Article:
Thanksgiving is a day to remember only the things that are important in life: family, friends and good food. Excess can seem like it’s the theme of the day, but it doesn’t have to be (except for when it comes to that extra slice of pumpkin pie). Use these budget tips and give thanks for full bellies and a full wallet throughout the holiday season.
Plan your Thanksgiving menu early
Serious shoppers begin thinking about Thanksgiving dinner as soon as the Halloween costumes are put away. Creating a list that far in advance will help in two ways: it gives you time to find great recipes for simple dishes with minimal ingredients, and it allows you to look around for the best prices on anything that can be stored.
If you’ve been shopping with a grocery membership card, consider downloading their app. The stores often provide extra incentives to app users, and you can get customized coupons. Also, pay attention to circulars and coupons—there are plenty of deals during the weeks leading up to the holiday. You may even be able to score a free turkey if you spend a certain amount at your grocery store between now and mid-November.
Discover the farmers market
Building a menu around seasonal produce will not only save you money on your Thanksgiving meal, it will result in more flavorful and colorful food. If you’re in an area that’s still warm enough for harvesting produce, your local farmer’s market is likely to have great deals on fresh seasonal vegetables like green beans, yams and Brussels sprouts. It’s also a great place to stock up on inexpensive staples like white potatoes, onions and fresh herbs.
You can also use ingredients from your garden, if you have them. Canning is a good way to store summer surplus, and Thanksgiving is the perfect time to use what you’ve saved.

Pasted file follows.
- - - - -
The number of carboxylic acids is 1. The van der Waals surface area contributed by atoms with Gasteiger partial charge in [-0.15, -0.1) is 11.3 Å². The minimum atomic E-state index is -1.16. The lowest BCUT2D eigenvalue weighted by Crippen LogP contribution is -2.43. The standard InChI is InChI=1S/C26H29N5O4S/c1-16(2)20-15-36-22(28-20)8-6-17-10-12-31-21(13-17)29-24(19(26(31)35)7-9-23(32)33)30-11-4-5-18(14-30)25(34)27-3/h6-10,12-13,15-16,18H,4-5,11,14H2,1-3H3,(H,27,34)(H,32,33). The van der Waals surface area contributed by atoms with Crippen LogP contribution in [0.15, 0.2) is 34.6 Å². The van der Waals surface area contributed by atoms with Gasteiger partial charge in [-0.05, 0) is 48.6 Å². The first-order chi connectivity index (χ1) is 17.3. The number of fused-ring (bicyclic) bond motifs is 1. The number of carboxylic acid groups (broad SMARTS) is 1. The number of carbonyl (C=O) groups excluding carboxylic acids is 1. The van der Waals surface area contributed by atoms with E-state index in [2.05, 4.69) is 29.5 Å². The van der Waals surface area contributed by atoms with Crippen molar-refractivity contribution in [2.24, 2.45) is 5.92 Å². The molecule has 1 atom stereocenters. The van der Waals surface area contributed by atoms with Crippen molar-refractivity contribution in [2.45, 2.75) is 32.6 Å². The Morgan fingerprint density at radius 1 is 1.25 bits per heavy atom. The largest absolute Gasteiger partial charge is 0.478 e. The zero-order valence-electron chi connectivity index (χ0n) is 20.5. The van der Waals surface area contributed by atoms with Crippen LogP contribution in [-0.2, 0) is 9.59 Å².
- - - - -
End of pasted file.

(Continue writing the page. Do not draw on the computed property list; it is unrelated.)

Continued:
DIY or go generic
With some dishes, there are no substitutes for the best ingredients. But there are instances when generic will serve you just as well as gourmet. Don’t worry about going with the least expensive canned items like pumpkin, olives, peas and water chestnuts. Canned chicken broth is relatively inexpensive, but if you plan to make a chicken dinner in the weeks leading up to Thanksgiving, you can use the bones to create homemade stock for just pennies (the cost of an onion, a carrot, a stalk of celery and some seasonings). It often tastes better than store bought broth. If you have the skills, you can also find savings by making your own dinner rolls and pie crusts.
Brine the bird
Your turkey is likely to be the costliest item on your menu, but how much you pay for the bird will vary greatly. You don’t have to choose an organic, free-range turkey to get the best flavor. In fact, how the bird is processed is just as important—if not more—than how it is raised. All you need is a good brine.
There are countless brine recipes to choose from online, but they all center around a simple ratio of one cup of kosher salt per gallon of water, using enough water to submerge the turkey. To make storage easier: seal the bird, salt and water in an extra-large locking plastic bag and set it in a covered pan in the fridge for at least 24 hours.
Go pot-luck style
If you are having guests, encourage them to contribute things like appetizers, desserts and wine. It will save you money and time, and it helps to make your visitors feel more involved. Ask them each to bring a dish with a story behind it or that is special to them. It will make for great dinner table conversation.
Get crafty with the decor
Thanksgiving is the kind of homespun holiday that allows for inexpensive decoration. Whether you make a casual centerpiece out of gourds from the farmer’s market or make festive turkey-shaped napkin holders out of construction paper, you can get away with a lot on a lean decorating budget.